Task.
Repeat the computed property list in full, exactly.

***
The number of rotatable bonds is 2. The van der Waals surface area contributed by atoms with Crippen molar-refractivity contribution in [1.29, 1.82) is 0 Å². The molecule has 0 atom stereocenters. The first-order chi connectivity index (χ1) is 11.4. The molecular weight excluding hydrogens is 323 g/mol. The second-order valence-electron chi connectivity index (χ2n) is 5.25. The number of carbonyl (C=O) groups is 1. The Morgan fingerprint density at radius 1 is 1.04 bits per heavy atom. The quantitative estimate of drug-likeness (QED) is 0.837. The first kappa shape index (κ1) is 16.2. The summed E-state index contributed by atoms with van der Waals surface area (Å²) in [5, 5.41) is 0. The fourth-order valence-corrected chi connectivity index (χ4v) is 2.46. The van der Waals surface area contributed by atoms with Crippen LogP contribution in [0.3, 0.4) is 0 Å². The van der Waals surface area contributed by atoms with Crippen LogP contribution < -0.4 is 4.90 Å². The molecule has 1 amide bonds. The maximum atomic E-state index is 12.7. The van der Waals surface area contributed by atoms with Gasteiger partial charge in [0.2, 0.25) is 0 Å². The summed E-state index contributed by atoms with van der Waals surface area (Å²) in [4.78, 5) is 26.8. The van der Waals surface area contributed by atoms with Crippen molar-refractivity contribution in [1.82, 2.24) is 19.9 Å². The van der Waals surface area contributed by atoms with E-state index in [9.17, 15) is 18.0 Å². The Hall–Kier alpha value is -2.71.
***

The number of rotatable bonds is 2. The van der Waals surface area contributed by atoms with Crippen molar-refractivity contribution in [1.29, 1.82) is 0 Å². The molecule has 0 atom stereocenters. The first-order chi connectivity index (χ1) is 11.4. The molecular weight excluding hydrogens is 323 g/mol. The second-order valence-electron chi connectivity index (χ2n) is 5.25. The number of carbonyl (C=O) groups is 1. The Morgan fingerprint density at radius 1 is 1.04 bits per heavy atom. The quantitative estimate of drug-likeness (QED) is 0.837. The first kappa shape index (κ1) is 16.2. The summed E-state index contributed by atoms with van der Waals surface area (Å²) in [5, 5.41) is 0. The fourth-order valence-corrected chi connectivity index (χ4v) is 2.46. The van der Waals surface area contributed by atoms with Crippen LogP contribution in [0.3, 0.4) is 0 Å². The van der Waals surface area contributed by atoms with Crippen LogP contribution < -0.4 is 4.90 Å². The molecule has 1 amide bonds. The maximum atomic E-state index is 12.7. The van der Waals surface area contributed by atoms with Gasteiger partial charge in [0.2, 0.25) is 0 Å². The summed E-state index contributed by atoms with van der Waals surface area (Å²) in [4.78, 5) is 26.8. The van der Waals surface area contributed by atoms with Crippen molar-refractivity contribution in [1.82, 2.24) is 19.9 Å². The van der Waals surface area contributed by atoms with E-state index in [9.17, 15) is 18.0 Å². The Hall–Kier alpha value is -2.71.